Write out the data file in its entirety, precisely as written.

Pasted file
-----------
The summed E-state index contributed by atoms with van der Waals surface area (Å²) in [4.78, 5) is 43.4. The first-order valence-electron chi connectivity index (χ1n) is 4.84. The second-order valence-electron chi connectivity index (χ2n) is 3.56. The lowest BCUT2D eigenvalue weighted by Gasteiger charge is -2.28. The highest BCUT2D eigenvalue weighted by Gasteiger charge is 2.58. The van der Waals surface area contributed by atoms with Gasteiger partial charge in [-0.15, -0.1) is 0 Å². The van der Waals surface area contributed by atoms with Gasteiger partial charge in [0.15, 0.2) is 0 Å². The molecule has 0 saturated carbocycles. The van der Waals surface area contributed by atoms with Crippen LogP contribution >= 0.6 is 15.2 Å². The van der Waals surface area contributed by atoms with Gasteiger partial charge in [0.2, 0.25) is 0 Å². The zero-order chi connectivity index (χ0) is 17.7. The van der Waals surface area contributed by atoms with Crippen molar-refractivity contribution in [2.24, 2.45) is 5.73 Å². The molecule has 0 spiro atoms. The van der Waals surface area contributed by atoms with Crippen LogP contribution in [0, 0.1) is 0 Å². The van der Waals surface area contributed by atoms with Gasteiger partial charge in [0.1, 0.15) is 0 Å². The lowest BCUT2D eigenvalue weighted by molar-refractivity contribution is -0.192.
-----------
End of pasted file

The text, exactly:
The summed E-state index contributed by atoms with van der Waals surface area (Å²) in [4.78, 5) is 43.4. The first-order valence-electron chi connectivity index (χ1n) is 4.84. The second-order valence-electron chi connectivity index (χ2n) is 3.56. The lowest BCUT2D eigenvalue weighted by Gasteiger charge is -2.28. The highest BCUT2D eigenvalue weighted by Gasteiger charge is 2.58. The van der Waals surface area contributed by atoms with Gasteiger partial charge in [-0.15, -0.1) is 0 Å². The van der Waals surface area contributed by atoms with Gasteiger partial charge in [0.15, 0.2) is 0 Å². The molecule has 0 saturated carbocycles. The van der Waals surface area contributed by atoms with Crippen LogP contribution >= 0.6 is 15.2 Å². The van der Waals surface area contributed by atoms with Gasteiger partial charge in [0.2, 0.25) is 0 Å². The zero-order chi connectivity index (χ0) is 17.7. The van der Waals surface area contributed by atoms with Crippen molar-refractivity contribution in [2.24, 2.45) is 5.73 Å². The molecule has 0 spiro atoms. The van der Waals surface area contributed by atoms with Crippen LogP contribution in [0, 0.1) is 0 Å². The van der Waals surface area contributed by atoms with Gasteiger partial charge in [0.1, 0.15) is 0 Å². The lowest BCUT2D eigenvalue weighted by molar-refractivity contribution is -0.192.